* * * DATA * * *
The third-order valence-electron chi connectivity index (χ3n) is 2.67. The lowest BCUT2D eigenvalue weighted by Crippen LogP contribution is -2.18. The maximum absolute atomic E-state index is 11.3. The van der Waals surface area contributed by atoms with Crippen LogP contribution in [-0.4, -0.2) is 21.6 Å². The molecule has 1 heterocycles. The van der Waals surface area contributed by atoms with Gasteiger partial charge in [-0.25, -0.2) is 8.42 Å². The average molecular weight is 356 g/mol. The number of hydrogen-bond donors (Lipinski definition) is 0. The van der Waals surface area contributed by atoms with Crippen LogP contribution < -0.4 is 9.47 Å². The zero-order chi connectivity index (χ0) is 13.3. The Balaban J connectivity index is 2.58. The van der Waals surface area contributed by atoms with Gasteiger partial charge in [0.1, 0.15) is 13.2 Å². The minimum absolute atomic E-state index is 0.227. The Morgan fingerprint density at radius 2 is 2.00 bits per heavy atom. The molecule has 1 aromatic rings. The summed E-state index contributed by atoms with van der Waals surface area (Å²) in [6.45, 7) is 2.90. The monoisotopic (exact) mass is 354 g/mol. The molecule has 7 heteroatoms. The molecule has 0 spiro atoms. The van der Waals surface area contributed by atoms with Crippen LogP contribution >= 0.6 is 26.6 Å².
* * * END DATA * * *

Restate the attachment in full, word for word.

The third-order valence-electron chi connectivity index (χ3n) is 2.67. The lowest BCUT2D eigenvalue weighted by Crippen LogP contribution is -2.18. The maximum absolute atomic E-state index is 11.3. The van der Waals surface area contributed by atoms with Crippen LogP contribution in [-0.4, -0.2) is 21.6 Å². The molecule has 1 heterocycles. The van der Waals surface area contributed by atoms with Gasteiger partial charge in [-0.25, -0.2) is 8.42 Å². The average molecular weight is 356 g/mol. The number of hydrogen-bond donors (Lipinski definition) is 0. The van der Waals surface area contributed by atoms with Crippen LogP contribution < -0.4 is 9.47 Å². The zero-order chi connectivity index (χ0) is 13.3. The Balaban J connectivity index is 2.58. The van der Waals surface area contributed by atoms with Gasteiger partial charge in [0.1, 0.15) is 13.2 Å². The minimum absolute atomic E-state index is 0.227. The Morgan fingerprint density at radius 2 is 2.00 bits per heavy atom. The molecule has 1 aromatic rings. The summed E-state index contributed by atoms with van der Waals surface area (Å²) in [6.45, 7) is 2.90. The monoisotopic (exact) mass is 354 g/mol. The molecule has 7 heteroatoms. The molecule has 0 spiro atoms. The van der Waals surface area contributed by atoms with Crippen LogP contribution >= 0.6 is 26.6 Å².